The Next Casualty: Bill of Rights?
Los Angeles Times Editorial, 9/13/01
By Alexander Cockburn
Alexander Cockburn writes for the Nation and other publications.
Tuesday's onslaughts on the World Trade Center
and the Pentagon are being likened to Pearl
Harbor. The comparison is just. The attacks were
near miracles of logistical calculation, timing,
execution and devastation inflicted on the targets.
There may be another similarity. The possibility of
a Japanese attack in early December 1941 was
known to U.S. naval intelligence and to President
Roosevelt. On Tuesday, derision at the failure of
U.S. intelligence was widespread. The Washington
Post quoted an unnamed top official at the
National Security Council as saying, "We don't
know anything here. We're watching CNN too."
Are we to believe that the $30-billion annual
intelligence budget, immense electronic
eavesdropping capacity, thousands of agents
around the world, produced nothing in the way of
In fact, the editor of the London-based Al-Quds
al-Arabi newspaper, said he heard three weeks
ago that Osama bin Laden, now the prime
suspect, planned "very, very big attacks against
The lust for retaliation traditionally outstrips
precision in identifying the actual assailant. By early
evening Tuesday, the U.S. national security
establishment was calling for removal of all
impediments on the assassination of foreign
leaders. Led by President Bush, they were
endorsing the prospect of attacks not just on the
perpetrators but on those who might have
harbored them. From the nuclear priesthood
comes the demand that mini-nukes be deployed
on a preemptive basis against the enemies of
The targets abroad will be all the usual
suspects—the Taliban or Saddam Hussein, who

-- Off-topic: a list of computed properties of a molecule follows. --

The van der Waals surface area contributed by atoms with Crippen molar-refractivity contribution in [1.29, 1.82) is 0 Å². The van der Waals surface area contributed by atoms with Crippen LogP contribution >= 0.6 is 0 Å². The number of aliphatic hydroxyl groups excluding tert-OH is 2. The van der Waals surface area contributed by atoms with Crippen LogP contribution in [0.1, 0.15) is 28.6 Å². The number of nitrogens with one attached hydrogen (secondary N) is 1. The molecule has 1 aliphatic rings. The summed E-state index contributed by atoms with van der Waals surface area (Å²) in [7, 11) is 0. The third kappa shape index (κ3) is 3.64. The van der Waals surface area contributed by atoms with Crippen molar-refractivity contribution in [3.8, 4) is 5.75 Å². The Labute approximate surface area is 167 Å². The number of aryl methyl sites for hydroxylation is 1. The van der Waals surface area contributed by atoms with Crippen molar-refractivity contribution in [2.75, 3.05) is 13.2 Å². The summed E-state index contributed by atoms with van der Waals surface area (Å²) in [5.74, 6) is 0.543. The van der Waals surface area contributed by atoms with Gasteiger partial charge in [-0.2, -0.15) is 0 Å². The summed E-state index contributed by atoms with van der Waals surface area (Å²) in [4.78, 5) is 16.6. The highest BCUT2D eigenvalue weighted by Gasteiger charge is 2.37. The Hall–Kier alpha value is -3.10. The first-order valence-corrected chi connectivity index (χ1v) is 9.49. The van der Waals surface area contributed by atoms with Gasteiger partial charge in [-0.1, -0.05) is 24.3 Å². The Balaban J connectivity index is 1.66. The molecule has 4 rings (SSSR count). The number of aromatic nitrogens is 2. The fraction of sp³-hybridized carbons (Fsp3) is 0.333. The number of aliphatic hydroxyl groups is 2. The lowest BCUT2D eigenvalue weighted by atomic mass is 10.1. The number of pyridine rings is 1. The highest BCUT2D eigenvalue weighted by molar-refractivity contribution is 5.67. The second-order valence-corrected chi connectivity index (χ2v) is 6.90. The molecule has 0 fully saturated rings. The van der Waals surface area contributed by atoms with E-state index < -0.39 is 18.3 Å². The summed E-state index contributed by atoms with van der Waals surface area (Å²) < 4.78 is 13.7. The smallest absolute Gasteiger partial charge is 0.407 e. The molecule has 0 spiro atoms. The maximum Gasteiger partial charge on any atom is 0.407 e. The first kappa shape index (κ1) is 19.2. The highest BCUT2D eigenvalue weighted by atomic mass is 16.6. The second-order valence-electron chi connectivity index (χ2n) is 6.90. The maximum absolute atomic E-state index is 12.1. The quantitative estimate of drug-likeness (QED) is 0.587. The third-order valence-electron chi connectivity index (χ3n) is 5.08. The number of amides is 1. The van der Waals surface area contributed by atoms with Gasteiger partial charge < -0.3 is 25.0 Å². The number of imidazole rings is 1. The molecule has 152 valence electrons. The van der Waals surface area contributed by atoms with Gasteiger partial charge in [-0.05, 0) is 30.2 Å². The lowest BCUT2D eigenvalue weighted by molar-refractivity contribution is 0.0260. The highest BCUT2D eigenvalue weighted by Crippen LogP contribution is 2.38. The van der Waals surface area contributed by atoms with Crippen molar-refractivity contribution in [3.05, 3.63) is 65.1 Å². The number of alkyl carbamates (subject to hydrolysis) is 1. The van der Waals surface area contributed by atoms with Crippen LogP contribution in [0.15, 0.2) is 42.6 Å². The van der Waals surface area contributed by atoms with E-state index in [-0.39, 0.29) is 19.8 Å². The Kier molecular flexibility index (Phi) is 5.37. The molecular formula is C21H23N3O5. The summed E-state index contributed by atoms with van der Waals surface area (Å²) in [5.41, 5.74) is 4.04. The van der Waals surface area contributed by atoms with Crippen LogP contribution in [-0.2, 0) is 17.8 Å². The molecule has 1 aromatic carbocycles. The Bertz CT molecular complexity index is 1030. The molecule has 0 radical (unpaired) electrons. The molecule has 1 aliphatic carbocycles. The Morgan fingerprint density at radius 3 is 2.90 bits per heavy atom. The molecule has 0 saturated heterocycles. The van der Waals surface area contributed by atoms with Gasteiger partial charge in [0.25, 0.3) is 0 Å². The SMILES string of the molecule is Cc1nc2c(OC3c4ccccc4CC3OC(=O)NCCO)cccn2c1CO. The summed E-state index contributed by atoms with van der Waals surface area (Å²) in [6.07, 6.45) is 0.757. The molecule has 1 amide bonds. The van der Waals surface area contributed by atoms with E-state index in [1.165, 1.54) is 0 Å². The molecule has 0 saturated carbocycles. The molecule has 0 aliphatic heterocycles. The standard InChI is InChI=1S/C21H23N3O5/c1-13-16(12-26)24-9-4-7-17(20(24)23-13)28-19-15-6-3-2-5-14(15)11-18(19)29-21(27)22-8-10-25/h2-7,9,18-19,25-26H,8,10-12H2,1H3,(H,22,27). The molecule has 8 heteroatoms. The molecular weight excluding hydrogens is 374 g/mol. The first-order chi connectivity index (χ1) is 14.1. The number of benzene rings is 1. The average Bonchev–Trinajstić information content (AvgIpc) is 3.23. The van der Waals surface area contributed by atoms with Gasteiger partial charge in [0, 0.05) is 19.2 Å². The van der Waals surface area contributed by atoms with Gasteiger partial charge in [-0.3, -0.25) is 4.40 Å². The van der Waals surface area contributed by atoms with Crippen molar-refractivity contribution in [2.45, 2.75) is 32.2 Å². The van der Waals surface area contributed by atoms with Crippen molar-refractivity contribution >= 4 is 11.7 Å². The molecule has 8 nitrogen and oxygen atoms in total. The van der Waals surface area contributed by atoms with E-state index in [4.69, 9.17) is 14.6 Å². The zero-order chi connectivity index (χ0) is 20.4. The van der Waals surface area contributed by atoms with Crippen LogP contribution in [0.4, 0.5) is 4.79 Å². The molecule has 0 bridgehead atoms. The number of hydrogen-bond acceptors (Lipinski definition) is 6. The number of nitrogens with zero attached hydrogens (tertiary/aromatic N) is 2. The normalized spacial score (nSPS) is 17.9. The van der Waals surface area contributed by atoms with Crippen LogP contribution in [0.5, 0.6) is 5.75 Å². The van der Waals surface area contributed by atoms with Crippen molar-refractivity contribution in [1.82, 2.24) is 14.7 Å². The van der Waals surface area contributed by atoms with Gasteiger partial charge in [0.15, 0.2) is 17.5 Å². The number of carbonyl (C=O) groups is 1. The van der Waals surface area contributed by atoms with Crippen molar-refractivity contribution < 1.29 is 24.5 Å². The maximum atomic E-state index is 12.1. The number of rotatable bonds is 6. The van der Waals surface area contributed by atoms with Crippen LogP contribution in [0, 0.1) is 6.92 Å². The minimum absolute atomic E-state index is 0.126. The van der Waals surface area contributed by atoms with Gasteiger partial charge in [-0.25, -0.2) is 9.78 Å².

started off as creatures of U.S. intelligence. The
target at home will be the Bill of Rights.
Less than a week ago the FBI raided Infocom, the
Texas-based Web host for Muslim groups such as
the Council on Islamic Relations, the Islamic
Society of North America, the Islamic Assn. for
Palestine and the Holy Land Foundation.
Palestinians have been denied visas, and those in
this country can, under the terms of the
counterterrorism policy during the Clinton years,
be held and expelled without due process.
Tuesday's explosions were not an hour old before
terror pundits such as Anthony Cordesman,
Wesley Clark, Robert Gates and Lawrence
Eagleburger were saying that these attacks had
been possible "because America is a democracy,"
adding that now some democratic perquisites
might have to be abandoned? What might this
mean? Increased domestic snooping by U.S. law
enforcement and intelligence agencies? Ethnic
profiling? A national ID card system?
Tuesday did not offer a flattering exhibition of
America's leaders. President Bush gave a timid
and stilted initial reaction in Sarasota, Fla., then
disappeared for an hour before resurfacing in at a
base in Barksdale, La., where he gave another
flaccid address with every appearance of being on
tranquilizers. He was then flown to a bunker in
Nebraska, before someone finally had the wit to
suggest that the best place for the U.S. president
at time of national emergency is the Oval Office.
One certain beneficiary of the attacks is Israel.
Polls had been showing popular dislike here for
Israel's recent tactics, which may have been the
motivation for Colin Powell's few bleats of reproof
to Israel. We will be hearing no such bleats in the
weeks to come, as Israel's leaders advise the U.S.
how exactly to deal with Muslims.
"Freedom," said Bush in Sarasota, "was attacked
this morning by a faceless coward." That properly
represents the stupidity and blindness of almost all
of Tuesday's mainstream political commentary. By
contrast, the commentary on economic
consequences was informative and sophisticated.
Worst hit: the insurance industry. Likely outfall in
the short term: higher energy prices, a further drop
in global stock markets. Bush will have no trouble
in raiding the famous lock-box, using Social
Security trust funds to give more money to the
Three planes are successfully steered into three of
America's most conspicuous buildings and
America's response will be to put more money in
missile defense as a way of bolstering the